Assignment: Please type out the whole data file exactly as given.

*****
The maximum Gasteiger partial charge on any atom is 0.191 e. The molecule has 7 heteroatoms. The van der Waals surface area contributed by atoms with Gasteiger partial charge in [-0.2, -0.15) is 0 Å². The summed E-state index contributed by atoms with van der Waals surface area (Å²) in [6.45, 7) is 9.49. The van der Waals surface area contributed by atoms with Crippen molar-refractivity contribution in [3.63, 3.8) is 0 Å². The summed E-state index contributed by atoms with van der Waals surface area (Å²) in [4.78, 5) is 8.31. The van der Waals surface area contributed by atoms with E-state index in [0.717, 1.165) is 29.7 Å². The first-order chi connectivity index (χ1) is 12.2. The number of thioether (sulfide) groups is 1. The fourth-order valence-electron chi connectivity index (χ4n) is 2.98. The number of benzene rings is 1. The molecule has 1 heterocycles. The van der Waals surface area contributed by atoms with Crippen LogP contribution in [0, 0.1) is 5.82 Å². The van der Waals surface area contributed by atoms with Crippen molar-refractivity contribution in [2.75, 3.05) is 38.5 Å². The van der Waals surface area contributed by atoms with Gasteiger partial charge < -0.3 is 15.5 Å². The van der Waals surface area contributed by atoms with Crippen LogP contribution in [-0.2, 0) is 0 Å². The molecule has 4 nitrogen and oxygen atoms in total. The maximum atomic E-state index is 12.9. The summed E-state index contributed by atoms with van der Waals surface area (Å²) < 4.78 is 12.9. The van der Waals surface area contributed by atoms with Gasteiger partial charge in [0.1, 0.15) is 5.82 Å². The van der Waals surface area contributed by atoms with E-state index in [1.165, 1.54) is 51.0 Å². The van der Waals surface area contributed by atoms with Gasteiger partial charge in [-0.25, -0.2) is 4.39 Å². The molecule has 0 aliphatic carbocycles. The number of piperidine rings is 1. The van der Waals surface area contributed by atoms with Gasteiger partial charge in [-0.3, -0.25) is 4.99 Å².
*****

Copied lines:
The maximum Gasteiger partial charge on any atom is 0.191 e. The molecule has 7 heteroatoms. The van der Waals surface area contributed by atoms with Gasteiger partial charge in [-0.2, -0.15) is 0 Å². The summed E-state index contributed by atoms with van der Waals surface area (Å²) in [6.45, 7) is 9.49. The van der Waals surface area contributed by atoms with Crippen molar-refractivity contribution in [3.63, 3.8) is 0 Å². The summed E-state index contributed by atoms with van der Waals surface area (Å²) in [4.78, 5) is 8.31. The van der Waals surface area contributed by atoms with E-state index in [0.717, 1.165) is 29.7 Å². The first-order chi connectivity index (χ1) is 12.2. The number of thioether (sulfide) groups is 1. The fourth-order valence-electron chi connectivity index (χ4n) is 2.98. The number of benzene rings is 1. The molecule has 1 heterocycles. The van der Waals surface area contributed by atoms with Crippen LogP contribution in [0, 0.1) is 5.82 Å². The van der Waals surface area contributed by atoms with Crippen molar-refractivity contribution in [2.75, 3.05) is 38.5 Å². The van der Waals surface area contributed by atoms with Gasteiger partial charge < -0.3 is 15.5 Å². The van der Waals surface area contributed by atoms with Crippen LogP contribution in [-0.2, 0) is 0 Å². The molecule has 4 nitrogen and oxygen atoms in total. The maximum atomic E-state index is 12.9. The summed E-state index contributed by atoms with van der Waals surface area (Å²) < 4.78 is 12.9. The van der Waals surface area contributed by atoms with Gasteiger partial charge in [0.1, 0.15) is 5.82 Å². The van der Waals surface area contributed by atoms with E-state index in [1.165, 1.54) is 51.0 Å². The van der Waals surface area contributed by atoms with Gasteiger partial charge in [-0.25, -0.2) is 4.39 Å². The molecule has 0 aliphatic carbocycles. The number of piperidine rings is 1. The van der Waals surface area contributed by atoms with Gasteiger partial charge in [-0.3, -0.25) is 4.99 Å².